I used a pocket hole jig to drill holes in the bottom piece so the ends of the main part of the chest will be mounted securely. Blocks, for mounting the wheels (cut at angles to match the sides) are mounted to the four corners of the bottom. I let the blocks overhanging the side by a half inch, so the side pieces will rest on the blocks. The blocks are added at this stage so the open sides can be used to clamp the blocks while the glue sets. I also added a few staples to hold the blocks securely while the side parts are attached.
The rails are glued and mounted to the side pieces before attaching the sides to the base. Note, the bottom and the ends are 3/4-inch plywood, and the sides are 1/2-inch plywood.
The front and back edges of the lid have an added strip of half-inch plywood to make the sides sturdier and to give the lid some meat for attaching the hinges and hasp. Inside the lid, I mounted a couple of cleats to the ends. After the interior was painted, I added five 2-inch wide slats of 1/4-inch thick plywood to make a storage shelf inside the lid for fragile things like kites and foam gliders.
The two (half-width) trays that slide on the tracks are glued and stapled together. I initially built these about twenty-inches wide, and had to cut them down so it would be easier to get at the stuff underneath.
Once the four boxes that make up the toy chest are assembled, everything gets a final sanding, and the boxes are ready for paint and hardware.
Step 3: Faux Weathered Wood Painting
I bought these inexpensive tools for applying a wood grain texture. https://www.amazon.com/gp/product/B07YW4BVLJ/ref=p... They aren't difficult to use, and they can create a variety of wood grain effects.
I started with a base coat of dark gray stain on the plywood (I had this gray stain on hand, but any dark colored stain or paint would work for the base coat), then rolled on a light coat of white latex paint. While the paint is still wet, the texturing tool is dragged over the surface with a light "rocking" motion. The tool scrapes off some of the paint, exposing the darker base coat. It's an old-fashioned technique, but it works well.
Much of the exterior will be covered with metal straps, so you don't have to be too careful at the ends of the paint texturing strokes (which are the places where it's easy to mess it up). It's probably best to only paint a few "boards" at a time, as you need to clean the tool between passes.
To complete the look of weathered timbers at the ends, I'm putting some 2-inch wide masking tape along the edge of each end of the box. The wood-grain texturing tool has a "comb" on one edge, which you can sweep in an arc to from a variety of end grain effects. I had to fill in some corners by just scraping a few grooves to match the arc of the wood-grain tool.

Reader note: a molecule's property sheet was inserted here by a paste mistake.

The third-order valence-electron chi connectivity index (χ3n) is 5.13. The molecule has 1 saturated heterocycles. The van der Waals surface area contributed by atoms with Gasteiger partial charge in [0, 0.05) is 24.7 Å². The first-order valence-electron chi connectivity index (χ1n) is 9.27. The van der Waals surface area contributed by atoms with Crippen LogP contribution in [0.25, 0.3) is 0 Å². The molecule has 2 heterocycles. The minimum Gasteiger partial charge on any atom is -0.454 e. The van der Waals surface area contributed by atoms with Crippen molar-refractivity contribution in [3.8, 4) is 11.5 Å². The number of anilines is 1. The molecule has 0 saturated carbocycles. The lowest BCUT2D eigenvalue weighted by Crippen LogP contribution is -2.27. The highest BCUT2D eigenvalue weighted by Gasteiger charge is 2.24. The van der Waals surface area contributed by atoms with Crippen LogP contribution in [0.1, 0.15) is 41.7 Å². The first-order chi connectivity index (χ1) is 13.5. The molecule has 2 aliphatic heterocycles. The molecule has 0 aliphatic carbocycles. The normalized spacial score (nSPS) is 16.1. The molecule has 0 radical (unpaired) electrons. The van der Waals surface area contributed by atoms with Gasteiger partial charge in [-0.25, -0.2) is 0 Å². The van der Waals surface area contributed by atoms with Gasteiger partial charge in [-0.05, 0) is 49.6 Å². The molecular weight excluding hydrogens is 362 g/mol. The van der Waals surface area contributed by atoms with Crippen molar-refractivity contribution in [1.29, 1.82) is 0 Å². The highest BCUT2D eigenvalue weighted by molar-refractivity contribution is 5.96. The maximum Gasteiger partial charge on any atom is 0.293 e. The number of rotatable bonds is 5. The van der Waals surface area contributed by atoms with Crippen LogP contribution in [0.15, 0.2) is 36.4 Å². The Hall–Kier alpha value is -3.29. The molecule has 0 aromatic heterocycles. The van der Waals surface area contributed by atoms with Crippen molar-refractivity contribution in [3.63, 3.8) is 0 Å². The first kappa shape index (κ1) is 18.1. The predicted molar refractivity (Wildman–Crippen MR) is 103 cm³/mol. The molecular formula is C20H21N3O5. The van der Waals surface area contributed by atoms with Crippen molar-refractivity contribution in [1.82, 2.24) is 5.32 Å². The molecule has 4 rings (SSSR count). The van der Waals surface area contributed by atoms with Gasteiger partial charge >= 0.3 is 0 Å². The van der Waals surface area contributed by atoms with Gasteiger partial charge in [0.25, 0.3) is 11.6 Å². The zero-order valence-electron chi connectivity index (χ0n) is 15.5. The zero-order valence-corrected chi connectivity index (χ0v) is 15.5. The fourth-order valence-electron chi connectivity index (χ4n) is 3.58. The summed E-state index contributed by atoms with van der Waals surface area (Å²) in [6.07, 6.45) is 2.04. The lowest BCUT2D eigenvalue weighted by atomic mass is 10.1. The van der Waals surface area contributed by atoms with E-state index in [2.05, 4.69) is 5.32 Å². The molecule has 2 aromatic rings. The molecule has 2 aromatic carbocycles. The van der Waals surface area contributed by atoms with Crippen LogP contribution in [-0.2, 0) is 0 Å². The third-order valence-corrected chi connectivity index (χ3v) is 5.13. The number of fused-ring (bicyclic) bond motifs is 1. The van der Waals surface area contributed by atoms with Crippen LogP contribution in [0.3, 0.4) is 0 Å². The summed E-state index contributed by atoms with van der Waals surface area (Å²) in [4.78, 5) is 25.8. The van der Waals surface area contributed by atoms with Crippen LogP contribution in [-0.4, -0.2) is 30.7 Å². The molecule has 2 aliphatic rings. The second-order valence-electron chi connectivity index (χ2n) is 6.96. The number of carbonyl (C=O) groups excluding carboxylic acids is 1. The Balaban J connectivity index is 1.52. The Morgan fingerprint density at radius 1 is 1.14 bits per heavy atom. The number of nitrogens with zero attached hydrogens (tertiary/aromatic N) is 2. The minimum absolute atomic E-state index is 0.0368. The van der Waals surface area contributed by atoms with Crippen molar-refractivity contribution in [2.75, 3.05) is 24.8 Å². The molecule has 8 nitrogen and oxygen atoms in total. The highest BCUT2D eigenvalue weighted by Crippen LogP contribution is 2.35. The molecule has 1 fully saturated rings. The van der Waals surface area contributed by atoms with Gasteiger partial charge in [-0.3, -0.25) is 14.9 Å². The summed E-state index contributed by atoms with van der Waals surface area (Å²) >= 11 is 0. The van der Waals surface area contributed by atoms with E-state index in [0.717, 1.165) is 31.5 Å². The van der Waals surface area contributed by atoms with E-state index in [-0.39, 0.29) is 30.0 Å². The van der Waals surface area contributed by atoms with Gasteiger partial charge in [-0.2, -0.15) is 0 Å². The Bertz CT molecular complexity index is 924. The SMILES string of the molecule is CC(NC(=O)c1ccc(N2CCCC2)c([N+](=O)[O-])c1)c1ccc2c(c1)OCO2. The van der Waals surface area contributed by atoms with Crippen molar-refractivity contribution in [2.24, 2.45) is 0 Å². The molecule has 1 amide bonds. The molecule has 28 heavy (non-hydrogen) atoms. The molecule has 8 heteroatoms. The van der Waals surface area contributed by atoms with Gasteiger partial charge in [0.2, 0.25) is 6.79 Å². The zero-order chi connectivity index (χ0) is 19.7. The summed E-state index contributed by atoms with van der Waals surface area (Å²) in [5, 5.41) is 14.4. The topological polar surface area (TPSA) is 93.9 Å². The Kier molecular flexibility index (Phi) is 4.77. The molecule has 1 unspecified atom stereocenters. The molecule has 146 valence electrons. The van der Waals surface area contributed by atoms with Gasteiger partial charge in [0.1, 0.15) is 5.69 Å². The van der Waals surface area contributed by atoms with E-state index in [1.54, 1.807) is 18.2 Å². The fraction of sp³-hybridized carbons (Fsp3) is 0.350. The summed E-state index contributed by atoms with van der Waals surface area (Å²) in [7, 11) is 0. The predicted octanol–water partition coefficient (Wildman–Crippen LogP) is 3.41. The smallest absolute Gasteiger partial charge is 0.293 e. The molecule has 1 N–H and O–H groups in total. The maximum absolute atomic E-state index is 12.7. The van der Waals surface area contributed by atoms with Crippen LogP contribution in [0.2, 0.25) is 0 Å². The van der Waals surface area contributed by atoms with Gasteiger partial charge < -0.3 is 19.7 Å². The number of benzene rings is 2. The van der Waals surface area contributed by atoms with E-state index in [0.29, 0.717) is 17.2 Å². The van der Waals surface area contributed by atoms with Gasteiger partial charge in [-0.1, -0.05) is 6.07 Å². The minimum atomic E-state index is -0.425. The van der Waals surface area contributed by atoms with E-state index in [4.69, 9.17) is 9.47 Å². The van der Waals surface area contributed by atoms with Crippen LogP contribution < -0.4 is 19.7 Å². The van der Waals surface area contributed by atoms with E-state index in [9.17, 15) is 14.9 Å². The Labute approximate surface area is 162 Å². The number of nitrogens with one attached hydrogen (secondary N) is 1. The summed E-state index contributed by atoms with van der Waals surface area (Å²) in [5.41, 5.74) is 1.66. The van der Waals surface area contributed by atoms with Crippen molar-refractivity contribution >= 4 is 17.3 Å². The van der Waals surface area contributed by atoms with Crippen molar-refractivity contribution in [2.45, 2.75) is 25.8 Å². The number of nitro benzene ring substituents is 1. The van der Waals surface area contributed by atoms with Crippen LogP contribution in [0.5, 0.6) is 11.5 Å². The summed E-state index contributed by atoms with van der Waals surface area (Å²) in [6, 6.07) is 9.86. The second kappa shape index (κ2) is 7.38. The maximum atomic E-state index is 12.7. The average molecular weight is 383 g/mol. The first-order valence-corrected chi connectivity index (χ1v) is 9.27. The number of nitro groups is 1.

Last step in the painting is to draw black lines to indicate the gaps between planks. I got a set of black and white paint pens to make the lines. I didn't think that I needed the white pens, but it turns out that they were useful for touching up some of the places where the wood grain tool didn't achieve the desired look.
Step 4: Paint Rust Effect on the Metal Straps
A pirate chest wouldn't be complete without the strong metal straps that hold the chest together. I bought a piece of 20 gage steel sheet material at our local steel yard, and for a small additional cost the guy cut it to length with their big shear machine, and then snipped as many 2-inch wide strips as he could get from the piece that I'd bought. I wound up with 20 2-inch by 36-inch long strips (I only used 18 of these). After buying the metal, I shelved this project for quite a while, and the steel got a little rusty. I also needed to remove the sharp edges left by the shear machine, so I borrowed a cheap "V" knife sharpener from the kitchen drawer and used it to scrape off the sharp edges of the cut steel. Just a few strokes on each edge works fine (I don't dare put this back in the kitchen drawer). A light sanding on each side and a quick wipe with some mineral spirits cleans the straps and they're ready for painting.
[I originally intended to work these straps to give them a hammered metal look. I'm including this safety note as a precaution and a warning: DO NOT EVER attach a piece of chain to a power drill and clamp the drill in a vise to create a mechanical peening tool. This was an experiment that resulted in equal amounts of thrill and terror. It was a fearful thing to be near. The steel whirlwind nearly tore the metal strap out of my hands, and made the 20-gage steel look like a piece of crumpled tinsel. I count myself lucky to still have all my fingers. Upon reflection, I decided that I could achieve a nice rusty-metal look with painting techniques instead of using the chain of whirling death.]